Today, Kong Lives. The University of Houston's College of Engineering presents this series about the machines that make our civilization run, and the people whose ingenuity created them.
I got right in line to see the 2005 version of the movie King Kong. How could I not? The first one came out when I was only three and, when I finally got to see it, I was quite blown away. I was disappointed by the 1976 version. But now this:
I left the theater more baffled than ever by the power of something so easy to shrug off as just another special effects tour-de-force. Writer Tom Huntington, credits the 1933 King Kong with having the greatest special effects ever done. That's in relation to the technology and the expectation of the times. Its genius, Willis O'Brien, had worked in movies from their inception. For King Kong he built many models, Kong's full-size, pneumatically-operated head, and one full-sized hand. He also used every kind of trick photography.
The original also combined fine black-and-white camera work with complex and sensitive management of the new medium of film audio. But its atavistic concept is what reached its audiences -- an ancient idea of love between beauty and beast. First Faye Wray, then Jessica Lange, became indelibly linked to the role of Ann Darrow -- the woman who ultimately tamed the great ape.
When Hugh Heffner met an aging Faye Wray, he told her how much he'd liked her movie. Wray shot back, "Which one?" King Kong was only one of her 98 movies. Jessica Lange has since made 34 movies, but who can forget her Ann Darrow. Now I've seen the new King Kong, and I know that, years hence, someone will tell Ann Darrow's latest incarnation, Naomi Watts, "I loved your movie."
Even all today's glorious special effects remain filler around that central story of Darrow and Kong. And yet the special effects are crucial. To give gravity to the ageless story of hopeless love between beauty and beast, special effects people have to infuse it with menace. To love the beast is to stand in the way of terrible dangers.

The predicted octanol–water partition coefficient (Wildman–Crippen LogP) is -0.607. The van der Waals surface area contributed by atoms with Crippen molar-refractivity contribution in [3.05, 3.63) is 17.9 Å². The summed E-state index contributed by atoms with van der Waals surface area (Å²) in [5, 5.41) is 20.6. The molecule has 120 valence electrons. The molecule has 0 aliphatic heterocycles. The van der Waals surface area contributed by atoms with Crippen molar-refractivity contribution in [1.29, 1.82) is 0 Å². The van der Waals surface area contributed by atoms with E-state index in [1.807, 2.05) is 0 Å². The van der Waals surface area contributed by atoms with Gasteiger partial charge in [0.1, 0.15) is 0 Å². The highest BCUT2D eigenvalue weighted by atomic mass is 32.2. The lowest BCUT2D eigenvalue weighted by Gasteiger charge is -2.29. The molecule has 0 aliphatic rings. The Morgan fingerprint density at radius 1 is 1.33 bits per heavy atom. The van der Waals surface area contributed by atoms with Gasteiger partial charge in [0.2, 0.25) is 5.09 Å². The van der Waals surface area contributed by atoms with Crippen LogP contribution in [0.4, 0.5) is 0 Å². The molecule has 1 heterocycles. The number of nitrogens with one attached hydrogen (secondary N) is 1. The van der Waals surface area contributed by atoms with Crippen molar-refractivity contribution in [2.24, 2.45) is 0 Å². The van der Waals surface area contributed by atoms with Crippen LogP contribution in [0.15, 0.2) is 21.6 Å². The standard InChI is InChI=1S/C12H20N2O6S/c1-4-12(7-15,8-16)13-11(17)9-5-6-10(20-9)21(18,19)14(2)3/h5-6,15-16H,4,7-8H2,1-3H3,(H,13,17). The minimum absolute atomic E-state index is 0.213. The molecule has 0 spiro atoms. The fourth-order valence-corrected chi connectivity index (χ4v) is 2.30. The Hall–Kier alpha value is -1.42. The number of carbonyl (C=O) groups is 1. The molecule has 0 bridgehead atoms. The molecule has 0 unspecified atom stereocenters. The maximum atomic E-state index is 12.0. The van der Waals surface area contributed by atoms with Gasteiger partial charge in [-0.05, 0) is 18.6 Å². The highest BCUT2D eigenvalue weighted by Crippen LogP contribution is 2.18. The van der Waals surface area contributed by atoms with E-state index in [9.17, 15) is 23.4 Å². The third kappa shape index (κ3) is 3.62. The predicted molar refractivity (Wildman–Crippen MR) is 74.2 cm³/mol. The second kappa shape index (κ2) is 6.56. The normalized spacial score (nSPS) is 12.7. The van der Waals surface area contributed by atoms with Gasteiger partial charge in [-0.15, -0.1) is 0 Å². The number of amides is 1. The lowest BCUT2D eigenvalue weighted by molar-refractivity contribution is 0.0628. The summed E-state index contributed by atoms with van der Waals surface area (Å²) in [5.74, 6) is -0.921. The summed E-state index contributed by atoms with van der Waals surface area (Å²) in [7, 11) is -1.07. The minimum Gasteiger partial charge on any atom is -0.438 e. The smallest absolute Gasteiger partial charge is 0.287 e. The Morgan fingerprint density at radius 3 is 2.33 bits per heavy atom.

Then there's the flip side: to love beauty is to become enslaved by it. And, in this movie, that process reminds us of us and the beautiful kitten who owns us. In the role of Ann Darrow, Watt's playfulness wins Kong's heart just as surely as our kitten wins ours.
In a last moment of poignant quiet, before the airplanes come, Kong and Darrow play on the ice and snow of Central Park -- suspended in the pure joy in one another's company. Movie critic Roger Ebert, who calls this King Kong one of the year's best movies, believes it's about the way beauty always threatens to overwhelm us.
The traditional last line of the movie is, "Oh no, it wasn't the airplanes. It was beauty killed the beast." 97-year-old Fay Wray was to have spoken the line in the new version, but she died before she could, and Kong ends as he always has. Once more slain, he lies upon Fifth Avenue while flash bulbs pop -- and Ann Darrow weeps for the beauty of her lost beast.
I'm John Lienhard, at the University of Houston, where we're interested in the way inventive minds work.
T. Huntington, King Kong: How the Greatest Special-Effects Movies Was Made with the Simplest Technology. Invention & Technology, Vol. 21, No. 3, Winter 2006, pp. 20-31.
For full details of each of the three major King Kong movies, see:
RKO Radio Pictures still photo from the 1933 King Kong